FILM / John Lyttle on cinema

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Performance is a strange movie and not merely because it's a stoned re-run of The Servant; sado-masochistic East End gangster James Fox hides out with reclusive rock star Mick Jagger and his hot and cold running girlfriends (Anita Pallenberg and Michele Brenton, right) and finds his identity blurring under a barrage of rock music, dope, make-up and bisexuality.

Now, this is weird, but still not as weird as the picture boasting two directors - Nicolas Roeg and Donald Cammell - and the way the material's polymorphous perversity not only comments on the decade just departed (the Sixties) but predicts the era to come: the Seventies, ready to run the gamut from glam to punk (Performance has a nasty barrow-boy taste for violence).

Who are we to credit with such sensitivity for this fleeting moment in the affairs of men? Certainly not the shocked Warners executives who pre-empted the censors by savagely cutting the film until it made even less sense than in its original form. Nic Roeg? We're getting warmer. His insular, impacted Bad Timing, the fragmented story of a relationship gone sour, certainly covers similar terrain and uses a rock star (Art Garfunkel), as does the free-floating The Man Who Fell to Earth (David Bowie).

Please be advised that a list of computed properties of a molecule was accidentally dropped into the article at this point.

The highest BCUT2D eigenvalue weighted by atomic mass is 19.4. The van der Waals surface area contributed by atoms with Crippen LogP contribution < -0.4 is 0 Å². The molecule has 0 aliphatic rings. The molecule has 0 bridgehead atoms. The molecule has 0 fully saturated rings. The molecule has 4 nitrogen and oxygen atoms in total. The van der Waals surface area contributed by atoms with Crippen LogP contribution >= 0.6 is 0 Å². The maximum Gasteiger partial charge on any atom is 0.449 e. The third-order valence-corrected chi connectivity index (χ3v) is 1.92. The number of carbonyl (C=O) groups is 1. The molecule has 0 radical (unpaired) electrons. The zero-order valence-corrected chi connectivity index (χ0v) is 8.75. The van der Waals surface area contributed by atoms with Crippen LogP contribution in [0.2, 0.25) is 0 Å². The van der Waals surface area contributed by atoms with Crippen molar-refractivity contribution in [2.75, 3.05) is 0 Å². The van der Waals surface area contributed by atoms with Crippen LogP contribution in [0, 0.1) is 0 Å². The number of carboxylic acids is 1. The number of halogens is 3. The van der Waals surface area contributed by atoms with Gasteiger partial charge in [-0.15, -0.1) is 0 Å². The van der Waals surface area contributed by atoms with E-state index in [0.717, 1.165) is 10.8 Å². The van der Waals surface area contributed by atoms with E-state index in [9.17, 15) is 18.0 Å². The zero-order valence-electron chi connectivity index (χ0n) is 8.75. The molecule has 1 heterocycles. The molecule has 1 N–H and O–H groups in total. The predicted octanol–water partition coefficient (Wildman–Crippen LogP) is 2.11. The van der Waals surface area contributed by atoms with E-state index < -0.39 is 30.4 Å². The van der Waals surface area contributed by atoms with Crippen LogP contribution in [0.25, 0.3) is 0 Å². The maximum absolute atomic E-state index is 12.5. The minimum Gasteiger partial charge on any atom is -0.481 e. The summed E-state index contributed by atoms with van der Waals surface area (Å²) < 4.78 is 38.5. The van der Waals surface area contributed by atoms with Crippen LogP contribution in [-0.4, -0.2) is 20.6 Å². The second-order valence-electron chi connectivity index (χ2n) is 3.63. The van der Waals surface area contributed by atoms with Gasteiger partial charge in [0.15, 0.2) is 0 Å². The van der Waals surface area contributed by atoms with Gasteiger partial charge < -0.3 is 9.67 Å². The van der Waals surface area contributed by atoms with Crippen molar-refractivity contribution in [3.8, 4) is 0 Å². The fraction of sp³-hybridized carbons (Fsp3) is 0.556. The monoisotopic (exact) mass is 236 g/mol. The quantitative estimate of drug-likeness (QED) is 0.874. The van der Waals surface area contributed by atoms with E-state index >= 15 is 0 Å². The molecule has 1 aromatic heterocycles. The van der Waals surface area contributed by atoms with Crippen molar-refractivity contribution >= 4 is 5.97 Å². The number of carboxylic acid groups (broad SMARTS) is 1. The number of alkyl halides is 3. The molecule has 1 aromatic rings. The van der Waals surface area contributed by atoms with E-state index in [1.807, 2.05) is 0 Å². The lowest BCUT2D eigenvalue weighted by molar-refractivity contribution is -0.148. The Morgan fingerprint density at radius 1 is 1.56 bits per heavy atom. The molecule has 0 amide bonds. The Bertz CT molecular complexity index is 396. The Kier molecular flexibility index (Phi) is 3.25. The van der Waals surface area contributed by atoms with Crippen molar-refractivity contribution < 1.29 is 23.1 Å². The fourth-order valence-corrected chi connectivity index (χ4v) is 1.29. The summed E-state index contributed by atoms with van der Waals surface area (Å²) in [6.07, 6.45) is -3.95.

But let us not forget that Donald Cammell wrote the script and that the neglected White of the Eye (1987), his one movie since Performance, also employs the subliminal imagery and multiple flashbacks that most would say signal the Roeg 'style'. Another clue: White of the Eye is about a serial killer some four years before Silence of the Lambs and some seven years before Kalifornia and Natural Born Killers. Cammell is a man with a gift for the zeitgeist. . .

Performance: NFT1, South Bank, SE1, 8.45pm tonight

(Photograph omitted)

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